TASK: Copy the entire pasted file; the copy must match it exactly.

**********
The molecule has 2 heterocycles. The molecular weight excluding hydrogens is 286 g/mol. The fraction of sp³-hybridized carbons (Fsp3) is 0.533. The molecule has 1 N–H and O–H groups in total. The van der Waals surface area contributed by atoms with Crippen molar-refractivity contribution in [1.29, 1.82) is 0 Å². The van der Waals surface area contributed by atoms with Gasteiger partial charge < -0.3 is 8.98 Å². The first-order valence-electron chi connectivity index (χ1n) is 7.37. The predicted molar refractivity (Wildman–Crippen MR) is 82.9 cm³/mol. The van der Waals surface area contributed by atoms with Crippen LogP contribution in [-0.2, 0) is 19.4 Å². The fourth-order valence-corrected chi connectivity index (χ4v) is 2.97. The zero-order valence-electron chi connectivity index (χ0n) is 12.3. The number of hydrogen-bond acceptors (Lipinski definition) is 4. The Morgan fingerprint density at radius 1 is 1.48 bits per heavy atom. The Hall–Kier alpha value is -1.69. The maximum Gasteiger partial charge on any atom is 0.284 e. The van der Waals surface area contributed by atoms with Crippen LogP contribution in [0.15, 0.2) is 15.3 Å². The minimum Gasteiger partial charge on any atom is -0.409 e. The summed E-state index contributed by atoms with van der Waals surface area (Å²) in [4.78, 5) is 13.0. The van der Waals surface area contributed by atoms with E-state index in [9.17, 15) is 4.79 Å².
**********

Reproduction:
The molecule has 2 heterocycles. The molecular weight excluding hydrogens is 286 g/mol. The fraction of sp³-hybridized carbons (Fsp3) is 0.533. The molecule has 1 N–H and O–H groups in total. The van der Waals surface area contributed by atoms with Crippen molar-refractivity contribution in [1.29, 1.82) is 0 Å². The van der Waals surface area contributed by atoms with Gasteiger partial charge < -0.3 is 8.98 Å². The first-order valence-electron chi connectivity index (χ1n) is 7.37. The predicted molar refractivity (Wildman–Crippen MR) is 82.9 cm³/mol. The van der Waals surface area contributed by atoms with Crippen LogP contribution in [-0.2, 0) is 19.4 Å². The fourth-order valence-corrected chi connectivity index (χ4v) is 2.97. The zero-order valence-electron chi connectivity index (χ0n) is 12.3. The number of hydrogen-bond acceptors (Lipinski definition) is 4. The Morgan fingerprint density at radius 1 is 1.48 bits per heavy atom. The Hall–Kier alpha value is -1.69. The maximum Gasteiger partial charge on any atom is 0.284 e. The van der Waals surface area contributed by atoms with Crippen LogP contribution in [0.15, 0.2) is 15.3 Å². The minimum Gasteiger partial charge on any atom is -0.409 e. The summed E-state index contributed by atoms with van der Waals surface area (Å²) in [4.78, 5) is 13.0. The van der Waals surface area contributed by atoms with E-state index in [9.17, 15) is 4.79 Å².